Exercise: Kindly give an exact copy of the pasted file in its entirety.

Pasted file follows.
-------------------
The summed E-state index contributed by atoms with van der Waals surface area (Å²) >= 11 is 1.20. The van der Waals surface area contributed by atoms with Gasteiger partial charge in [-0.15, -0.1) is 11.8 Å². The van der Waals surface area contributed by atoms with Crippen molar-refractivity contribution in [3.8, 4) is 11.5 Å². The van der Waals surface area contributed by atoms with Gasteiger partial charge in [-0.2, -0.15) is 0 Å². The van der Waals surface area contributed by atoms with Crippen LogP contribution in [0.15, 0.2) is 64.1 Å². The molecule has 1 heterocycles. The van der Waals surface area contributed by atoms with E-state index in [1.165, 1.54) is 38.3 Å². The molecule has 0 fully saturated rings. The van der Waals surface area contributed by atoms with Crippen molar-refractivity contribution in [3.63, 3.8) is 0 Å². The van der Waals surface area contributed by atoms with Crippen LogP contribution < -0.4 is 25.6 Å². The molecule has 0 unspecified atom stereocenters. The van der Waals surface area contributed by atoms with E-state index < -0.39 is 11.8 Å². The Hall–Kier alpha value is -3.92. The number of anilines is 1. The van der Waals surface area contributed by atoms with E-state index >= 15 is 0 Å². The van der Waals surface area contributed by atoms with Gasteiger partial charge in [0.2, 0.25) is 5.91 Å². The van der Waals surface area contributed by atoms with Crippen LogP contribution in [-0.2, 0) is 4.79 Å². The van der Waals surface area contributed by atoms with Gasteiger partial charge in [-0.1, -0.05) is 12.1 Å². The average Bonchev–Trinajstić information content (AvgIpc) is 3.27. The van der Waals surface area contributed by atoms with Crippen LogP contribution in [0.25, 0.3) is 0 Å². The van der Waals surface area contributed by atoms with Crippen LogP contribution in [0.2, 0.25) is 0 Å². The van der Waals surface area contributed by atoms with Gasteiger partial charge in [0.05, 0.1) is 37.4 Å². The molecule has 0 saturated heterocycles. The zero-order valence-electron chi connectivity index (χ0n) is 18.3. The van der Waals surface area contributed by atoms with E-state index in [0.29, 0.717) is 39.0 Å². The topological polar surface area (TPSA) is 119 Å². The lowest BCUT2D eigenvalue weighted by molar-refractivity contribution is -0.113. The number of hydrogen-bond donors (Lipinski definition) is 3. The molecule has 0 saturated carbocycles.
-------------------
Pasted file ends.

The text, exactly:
The summed E-state index contributed by atoms with van der Waals surface area (Å²) >= 11 is 1.20. The van der Waals surface area contributed by atoms with Gasteiger partial charge in [-0.15, -0.1) is 11.8 Å². The van der Waals surface area contributed by atoms with Crippen molar-refractivity contribution in [3.8, 4) is 11.5 Å². The van der Waals surface area contributed by atoms with Gasteiger partial charge in [-0.2, -0.15) is 0 Å². The van der Waals surface area contributed by atoms with Crippen LogP contribution in [0.15, 0.2) is 64.1 Å². The molecule has 1 heterocycles. The van der Waals surface area contributed by atoms with E-state index in [1.165, 1.54) is 38.3 Å². The molecule has 0 fully saturated rings. The van der Waals surface area contributed by atoms with Crippen molar-refractivity contribution in [3.63, 3.8) is 0 Å². The van der Waals surface area contributed by atoms with Crippen LogP contribution < -0.4 is 25.6 Å². The molecule has 0 unspecified atom stereocenters. The van der Waals surface area contributed by atoms with E-state index < -0.39 is 11.8 Å². The Hall–Kier alpha value is -3.92. The number of anilines is 1. The van der Waals surface area contributed by atoms with E-state index >= 15 is 0 Å². The van der Waals surface area contributed by atoms with Gasteiger partial charge in [0.2, 0.25) is 5.91 Å². The van der Waals surface area contributed by atoms with Crippen LogP contribution in [-0.2, 0) is 4.79 Å². The van der Waals surface area contributed by atoms with Gasteiger partial charge in [-0.1, -0.05) is 12.1 Å². The average Bonchev–Trinajstić information content (AvgIpc) is 3.27. The van der Waals surface area contributed by atoms with Crippen LogP contribution in [0.25, 0.3) is 0 Å². The van der Waals surface area contributed by atoms with Crippen LogP contribution in [0.2, 0.25) is 0 Å². The van der Waals surface area contributed by atoms with Gasteiger partial charge in [0.05, 0.1) is 37.4 Å². The molecule has 0 saturated heterocycles. The zero-order valence-electron chi connectivity index (χ0n) is 18.3. The van der Waals surface area contributed by atoms with E-state index in [0.29, 0.717) is 39.0 Å². The topological polar surface area (TPSA) is 119 Å². The lowest BCUT2D eigenvalue weighted by molar-refractivity contribution is -0.113. The number of hydrogen-bond donors (Lipinski definition) is 3. The molecule has 0 saturated carbocycles.